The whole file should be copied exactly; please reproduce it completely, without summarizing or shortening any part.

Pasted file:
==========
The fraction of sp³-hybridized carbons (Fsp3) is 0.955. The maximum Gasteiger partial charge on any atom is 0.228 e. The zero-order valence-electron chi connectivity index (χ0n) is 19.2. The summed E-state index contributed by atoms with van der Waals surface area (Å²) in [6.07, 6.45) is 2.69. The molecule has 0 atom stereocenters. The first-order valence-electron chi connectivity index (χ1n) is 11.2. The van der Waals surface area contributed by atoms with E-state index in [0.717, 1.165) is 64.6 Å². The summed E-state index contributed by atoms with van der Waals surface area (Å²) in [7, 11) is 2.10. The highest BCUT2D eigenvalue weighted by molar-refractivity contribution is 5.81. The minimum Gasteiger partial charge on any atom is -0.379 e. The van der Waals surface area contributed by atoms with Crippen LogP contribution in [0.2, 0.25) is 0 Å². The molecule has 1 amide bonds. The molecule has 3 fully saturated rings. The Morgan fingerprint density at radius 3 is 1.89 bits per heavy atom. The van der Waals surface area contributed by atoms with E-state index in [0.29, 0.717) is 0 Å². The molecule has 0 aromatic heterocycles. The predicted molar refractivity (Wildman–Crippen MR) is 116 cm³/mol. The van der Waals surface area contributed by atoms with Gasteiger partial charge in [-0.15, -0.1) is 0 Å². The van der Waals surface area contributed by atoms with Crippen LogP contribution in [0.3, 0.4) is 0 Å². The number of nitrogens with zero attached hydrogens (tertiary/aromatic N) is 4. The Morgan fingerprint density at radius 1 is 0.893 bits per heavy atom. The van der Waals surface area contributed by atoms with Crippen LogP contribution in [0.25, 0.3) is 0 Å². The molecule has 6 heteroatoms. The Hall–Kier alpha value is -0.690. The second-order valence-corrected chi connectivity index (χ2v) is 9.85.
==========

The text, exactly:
The fraction of sp³-hybridized carbons (Fsp3) is 0.955. The maximum Gasteiger partial charge on any atom is 0.228 e. The zero-order valence-electron chi connectivity index (χ0n) is 19.2. The summed E-state index contributed by atoms with van der Waals surface area (Å²) in [6.07, 6.45) is 2.69. The molecule has 0 atom stereocenters. The first-order valence-electron chi connectivity index (χ1n) is 11.2. The van der Waals surface area contributed by atoms with E-state index in [0.717, 1.165) is 64.6 Å². The summed E-state index contributed by atoms with van der Waals surface area (Å²) in [7, 11) is 2.10. The highest BCUT2D eigenvalue weighted by molar-refractivity contribution is 5.81. The minimum Gasteiger partial charge on any atom is -0.379 e. The van der Waals surface area contributed by atoms with Crippen LogP contribution in [0.2, 0.25) is 0 Å². The molecule has 1 amide bonds. The molecule has 3 fully saturated rings. The Morgan fingerprint density at radius 3 is 1.89 bits per heavy atom. The van der Waals surface area contributed by atoms with E-state index in [0.29, 0.717) is 0 Å². The molecule has 0 aromatic heterocycles. The predicted molar refractivity (Wildman–Crippen MR) is 116 cm³/mol. The van der Waals surface area contributed by atoms with Gasteiger partial charge in [-0.15, -0.1) is 0 Å². The van der Waals surface area contributed by atoms with Crippen LogP contribution in [0.3, 0.4) is 0 Å². The number of nitrogens with zero attached hydrogens (tertiary/aromatic N) is 4. The Morgan fingerprint density at radius 1 is 0.893 bits per heavy atom. The van der Waals surface area contributed by atoms with Crippen LogP contribution in [0.25, 0.3) is 0 Å². The molecule has 6 heteroatoms. The Hall–Kier alpha value is -0.690. The second-order valence-corrected chi connectivity index (χ2v) is 9.85.